A Modern Approach to Capital Formation

America’s capital markets are the deepest and most liquid in the world. But, we’ve seen a troubling stagnation and sometimes decline in the number of public companies at a time when our economic recovery remains subpar. Is there a correlation?

The concept of capital formation is nothing new: investors are connected with entrepreneurs and businesses who seek funding, resources are pooled, and capital is in effect “formed” for investment purposes. What is remarkable is how efficient the U.S. capital markets have become at this process:

Our capital markets – envied the world over – are a critical source of financing for both domestic and foreign businesses and governments, particularly small and mid-sized businesses. Unfortunately, regulatory burdens are unduly hampering capital formation for these entities generally and may also be reducing small investors’ access to investment opportunities.

“In 1996, we had 812 IPOs and small cap companies made up almost 50% of the offerings. In 2016, we had 99 IPOs and small caps made up 13%. We’re doing something wrong,” said Warren Stephens, Chairman, President and Chief Executive Officer of Stephens Inc. at SIFMA’s 2017 Annual Meeting, The Capital Markets Conference.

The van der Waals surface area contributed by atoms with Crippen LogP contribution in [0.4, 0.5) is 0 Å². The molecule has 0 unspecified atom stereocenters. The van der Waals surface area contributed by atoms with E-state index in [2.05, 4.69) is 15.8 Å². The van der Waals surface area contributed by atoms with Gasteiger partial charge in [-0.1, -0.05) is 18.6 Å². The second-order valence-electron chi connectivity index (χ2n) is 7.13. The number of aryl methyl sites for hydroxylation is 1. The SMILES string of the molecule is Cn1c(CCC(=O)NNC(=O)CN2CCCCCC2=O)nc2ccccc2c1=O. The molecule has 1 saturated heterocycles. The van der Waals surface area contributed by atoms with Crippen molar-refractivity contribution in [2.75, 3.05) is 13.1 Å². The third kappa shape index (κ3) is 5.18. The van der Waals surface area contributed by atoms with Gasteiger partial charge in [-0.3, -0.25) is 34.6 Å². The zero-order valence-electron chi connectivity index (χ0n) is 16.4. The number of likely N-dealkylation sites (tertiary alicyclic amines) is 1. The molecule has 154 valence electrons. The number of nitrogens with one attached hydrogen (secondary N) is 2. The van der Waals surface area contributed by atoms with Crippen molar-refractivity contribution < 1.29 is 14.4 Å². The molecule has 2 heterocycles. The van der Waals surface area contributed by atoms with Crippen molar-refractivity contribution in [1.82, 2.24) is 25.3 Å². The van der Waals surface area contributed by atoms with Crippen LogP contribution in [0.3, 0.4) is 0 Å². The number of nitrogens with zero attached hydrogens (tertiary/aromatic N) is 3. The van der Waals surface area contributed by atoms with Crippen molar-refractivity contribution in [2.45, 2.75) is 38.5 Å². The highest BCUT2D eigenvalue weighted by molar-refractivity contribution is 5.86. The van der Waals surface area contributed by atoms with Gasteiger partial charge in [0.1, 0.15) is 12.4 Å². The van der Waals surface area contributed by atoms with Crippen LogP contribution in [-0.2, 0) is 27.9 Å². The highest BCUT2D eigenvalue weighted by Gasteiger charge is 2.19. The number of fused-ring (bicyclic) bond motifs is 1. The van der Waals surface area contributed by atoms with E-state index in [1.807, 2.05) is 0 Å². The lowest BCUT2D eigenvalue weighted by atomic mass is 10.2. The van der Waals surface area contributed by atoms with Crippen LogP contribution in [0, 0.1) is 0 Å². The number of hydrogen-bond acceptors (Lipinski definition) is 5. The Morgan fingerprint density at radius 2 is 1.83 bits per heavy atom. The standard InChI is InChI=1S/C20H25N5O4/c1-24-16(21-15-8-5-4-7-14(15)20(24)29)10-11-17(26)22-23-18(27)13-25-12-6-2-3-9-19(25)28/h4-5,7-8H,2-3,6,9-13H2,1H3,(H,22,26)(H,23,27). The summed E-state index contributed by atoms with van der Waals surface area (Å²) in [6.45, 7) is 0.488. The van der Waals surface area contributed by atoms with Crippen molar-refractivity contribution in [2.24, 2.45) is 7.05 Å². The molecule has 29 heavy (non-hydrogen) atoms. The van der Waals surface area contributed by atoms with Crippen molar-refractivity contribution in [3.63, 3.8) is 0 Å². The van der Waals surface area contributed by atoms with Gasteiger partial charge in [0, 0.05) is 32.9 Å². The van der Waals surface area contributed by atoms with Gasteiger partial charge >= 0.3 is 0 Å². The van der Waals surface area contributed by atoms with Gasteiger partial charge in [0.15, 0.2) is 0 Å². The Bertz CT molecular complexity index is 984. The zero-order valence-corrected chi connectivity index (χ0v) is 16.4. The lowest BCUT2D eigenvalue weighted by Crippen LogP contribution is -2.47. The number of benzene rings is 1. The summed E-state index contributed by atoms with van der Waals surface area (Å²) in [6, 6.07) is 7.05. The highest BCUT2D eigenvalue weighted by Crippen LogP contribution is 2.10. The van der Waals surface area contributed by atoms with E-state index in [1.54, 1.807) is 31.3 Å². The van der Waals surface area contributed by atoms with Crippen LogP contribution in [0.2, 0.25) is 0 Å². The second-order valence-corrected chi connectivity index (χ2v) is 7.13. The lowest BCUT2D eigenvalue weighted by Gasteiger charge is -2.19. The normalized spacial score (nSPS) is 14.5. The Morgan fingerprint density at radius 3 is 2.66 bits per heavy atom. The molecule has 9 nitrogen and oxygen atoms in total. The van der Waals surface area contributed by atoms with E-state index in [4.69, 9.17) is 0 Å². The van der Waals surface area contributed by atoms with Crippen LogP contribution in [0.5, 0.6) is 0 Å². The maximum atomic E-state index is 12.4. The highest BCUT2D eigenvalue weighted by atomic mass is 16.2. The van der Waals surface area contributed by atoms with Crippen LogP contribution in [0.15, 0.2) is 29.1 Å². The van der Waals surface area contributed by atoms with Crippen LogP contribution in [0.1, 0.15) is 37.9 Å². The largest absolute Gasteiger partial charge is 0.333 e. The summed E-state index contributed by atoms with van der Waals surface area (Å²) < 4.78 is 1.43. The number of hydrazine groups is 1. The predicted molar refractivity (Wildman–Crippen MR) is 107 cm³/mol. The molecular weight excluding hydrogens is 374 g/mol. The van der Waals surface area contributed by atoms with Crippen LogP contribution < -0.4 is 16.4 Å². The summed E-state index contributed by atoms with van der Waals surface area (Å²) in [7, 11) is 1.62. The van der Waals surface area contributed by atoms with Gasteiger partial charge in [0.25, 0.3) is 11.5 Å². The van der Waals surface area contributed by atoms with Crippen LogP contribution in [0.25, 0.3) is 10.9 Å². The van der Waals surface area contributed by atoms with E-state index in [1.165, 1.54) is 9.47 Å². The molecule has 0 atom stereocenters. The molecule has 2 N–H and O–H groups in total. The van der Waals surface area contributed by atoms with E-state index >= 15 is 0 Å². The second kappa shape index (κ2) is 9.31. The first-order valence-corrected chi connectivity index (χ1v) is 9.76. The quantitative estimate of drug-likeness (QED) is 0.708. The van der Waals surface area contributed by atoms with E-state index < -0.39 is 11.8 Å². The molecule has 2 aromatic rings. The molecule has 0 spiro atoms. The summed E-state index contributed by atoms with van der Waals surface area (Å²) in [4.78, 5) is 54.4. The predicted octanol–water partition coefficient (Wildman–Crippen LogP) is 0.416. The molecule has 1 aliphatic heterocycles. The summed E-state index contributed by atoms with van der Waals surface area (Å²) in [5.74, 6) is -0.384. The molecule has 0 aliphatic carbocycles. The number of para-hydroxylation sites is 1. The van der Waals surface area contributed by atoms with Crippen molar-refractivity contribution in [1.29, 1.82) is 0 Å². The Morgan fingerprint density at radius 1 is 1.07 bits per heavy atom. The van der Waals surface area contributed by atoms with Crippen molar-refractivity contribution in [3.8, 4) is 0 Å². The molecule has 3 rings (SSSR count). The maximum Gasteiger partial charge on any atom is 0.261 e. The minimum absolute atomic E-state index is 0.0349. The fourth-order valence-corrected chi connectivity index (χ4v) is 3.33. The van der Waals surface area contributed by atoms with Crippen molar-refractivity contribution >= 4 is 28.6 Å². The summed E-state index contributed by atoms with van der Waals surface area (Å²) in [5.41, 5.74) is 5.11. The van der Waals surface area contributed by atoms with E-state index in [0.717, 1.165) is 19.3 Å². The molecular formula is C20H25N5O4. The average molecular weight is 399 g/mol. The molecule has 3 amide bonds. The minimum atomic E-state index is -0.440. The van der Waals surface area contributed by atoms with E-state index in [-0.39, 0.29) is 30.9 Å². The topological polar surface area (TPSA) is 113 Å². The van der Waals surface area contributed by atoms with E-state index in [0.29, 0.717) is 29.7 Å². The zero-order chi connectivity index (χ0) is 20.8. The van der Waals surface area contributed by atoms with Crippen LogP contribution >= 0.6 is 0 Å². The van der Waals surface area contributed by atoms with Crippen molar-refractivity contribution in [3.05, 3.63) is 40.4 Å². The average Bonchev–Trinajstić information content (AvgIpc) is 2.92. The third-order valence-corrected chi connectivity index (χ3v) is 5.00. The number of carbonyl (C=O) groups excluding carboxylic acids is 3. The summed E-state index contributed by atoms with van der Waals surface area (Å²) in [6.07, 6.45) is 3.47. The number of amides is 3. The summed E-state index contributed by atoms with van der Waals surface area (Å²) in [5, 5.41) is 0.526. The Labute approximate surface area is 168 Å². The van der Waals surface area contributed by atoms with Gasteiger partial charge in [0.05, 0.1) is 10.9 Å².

“Clients are concluding that the public market source of capital is unattractive relative to M&A or private equity,” said Stifel Chairman and CEO Ronald J. Kruszewski. That is particularly true for small- to mid-sized businesses: Stifel estimates it costs those companies 75 bps more than a large one to raise capital in the debt markets today. Rattling off a list of regulations including Reg NMS, the Volcker Rule, Sarbanes Oxley and MiFID II, Kruszewski said we need to look at all the rules we have put in place that dissuade companies from accessing the public capital markets and ultimately decrease investment opportunities for the average investor.

“I don’t think there is any doubt,” said Stephens. “As well-meaning as we have tried to be in our regulations, they have stifled growth, they have stifled capital formation.” To complicate matters, the foundation of this increasingly complex regulatory framework dates back 80 years, put in place at a time when trading took place on floors with paper order tickets and telephones.

“I do believe that there is a danger in a one size fits all approach to public companies,” said Jay Clayton, Chairman of the U.S. Securities and Exchange Commission. He noted his support for the Jumpstart Our Business Startups (JOBS) Act, stating “I believe the shrinking number of public companies would actually be worse without it.”

Investor participation is another dimension of concern. Changes in regulation, including implementation of a best interest standard, might exacerbate the trend toward more client assets being managed in investment advisory accounts. Since new issuances are available through brokerage accounts, many retail investors may lose access to these investment opportunities and capital formation will suffer as a result. “The benefits of capital formation in my view are accruing to a smaller and smaller group of people,” said Stephens. “The retail IPO of years ago doesn’t exist. Individual investors really can’t participate in them.” Sources of capital for businesses are being limited in turn: private equity, family offices, venture capital and accredited investors.